If you are just entering the field of customer retention marketing, or reviewing your current customer retention marketing programs, there are three things you must consider as you develop your new program. Each business is different, but the core concepts of customer retention marketing will apply not matter what business you are in. These three core attributes are essential in making the most out of your customer retention efforts.
As you review these three items, reflect on how your program matches up. See if you can find a way you can increase your attention to these items, or revise the way you are handling them for greater success.
The data you collect on purchase history, customer demographics, and behaviors is essential to your planning and execution of your retention marketing program. Are you getting enough data to make a churn model, or are you just waiting for the bottom to fall out once a customer leaves? Data is your best weapon in fighting attrition and your starting point for your customer dialog. Look for ways to grow horizon of what you can see in your data.
You should be communicating with your customer with some frequency before and after purchase cycles to proceed to your ultimate goal of brand loyalty. You should have a campaign of message points around purchases, such as receipts, thank you, follow up surveys, and related items cross selling. But are you also informing them about your company mission and goals? Are you bringing them inside your company to be apart of whom you are, not just what you sell?
Also, your communications should be automated or timely based on user behavior. Without proper data collection you can’t do this, but you can at least get closer to a conversation pace. Look for places to automate, but look for opportunities beyond autorepsonsers. For example you can use previous purchase anniversaries, or upcoming events specific to the user. It’s about having a two-way conversation with your customer. Generic “mass” communications are not going to build a relationship.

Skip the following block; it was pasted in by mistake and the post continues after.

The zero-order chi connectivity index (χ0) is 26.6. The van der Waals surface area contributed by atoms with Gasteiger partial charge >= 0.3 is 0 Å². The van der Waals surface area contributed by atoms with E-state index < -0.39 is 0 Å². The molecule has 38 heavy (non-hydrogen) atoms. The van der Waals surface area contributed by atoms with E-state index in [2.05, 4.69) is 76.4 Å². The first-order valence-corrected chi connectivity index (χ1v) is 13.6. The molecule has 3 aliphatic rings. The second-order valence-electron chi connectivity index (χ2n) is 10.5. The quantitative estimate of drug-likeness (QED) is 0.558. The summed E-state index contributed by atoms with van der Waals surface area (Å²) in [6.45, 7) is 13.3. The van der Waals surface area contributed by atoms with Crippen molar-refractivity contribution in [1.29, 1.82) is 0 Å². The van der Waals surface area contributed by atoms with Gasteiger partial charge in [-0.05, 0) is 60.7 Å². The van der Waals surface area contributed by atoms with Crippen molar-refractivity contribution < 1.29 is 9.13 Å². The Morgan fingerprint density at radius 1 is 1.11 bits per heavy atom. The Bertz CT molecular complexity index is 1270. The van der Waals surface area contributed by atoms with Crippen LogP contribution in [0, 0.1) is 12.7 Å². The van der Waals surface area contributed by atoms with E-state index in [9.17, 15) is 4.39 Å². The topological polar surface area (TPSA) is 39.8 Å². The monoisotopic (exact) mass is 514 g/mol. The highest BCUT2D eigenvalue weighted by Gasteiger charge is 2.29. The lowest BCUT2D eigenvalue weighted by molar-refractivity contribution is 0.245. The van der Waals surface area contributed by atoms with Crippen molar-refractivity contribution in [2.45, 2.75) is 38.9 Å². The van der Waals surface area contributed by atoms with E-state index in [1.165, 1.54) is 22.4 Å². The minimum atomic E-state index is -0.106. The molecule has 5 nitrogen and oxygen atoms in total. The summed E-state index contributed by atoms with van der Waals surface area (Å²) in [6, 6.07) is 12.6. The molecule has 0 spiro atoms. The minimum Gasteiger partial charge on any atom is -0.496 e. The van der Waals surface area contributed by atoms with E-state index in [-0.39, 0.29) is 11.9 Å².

The most prevalent way we see relationship maintained is in loyalty programs. But what most companies are trying to do is build value in a relationship with a customer that continues to grow with the company. We think that a loyalty program can be very valuable, but there are many examples of companies that don’t need loyalty programs to grow a loyal customer base. (Apple Computer and Wegman’s to name a few.) So your customer retention marketing plan should understand the ultimate goal of answering the big question, “Would you recommend us to a friend?” This is the basis of the famed Net Promoter Score, and only comes when you company has delivered on or above expectations for your product or service and have the customer’s heart, not wallet, in the brand.
So how can you use customer retention marketing to over deliver on your promises? This is a great challenge, but one with deep rewards if you apply these three elements to your customer retention marketing plan.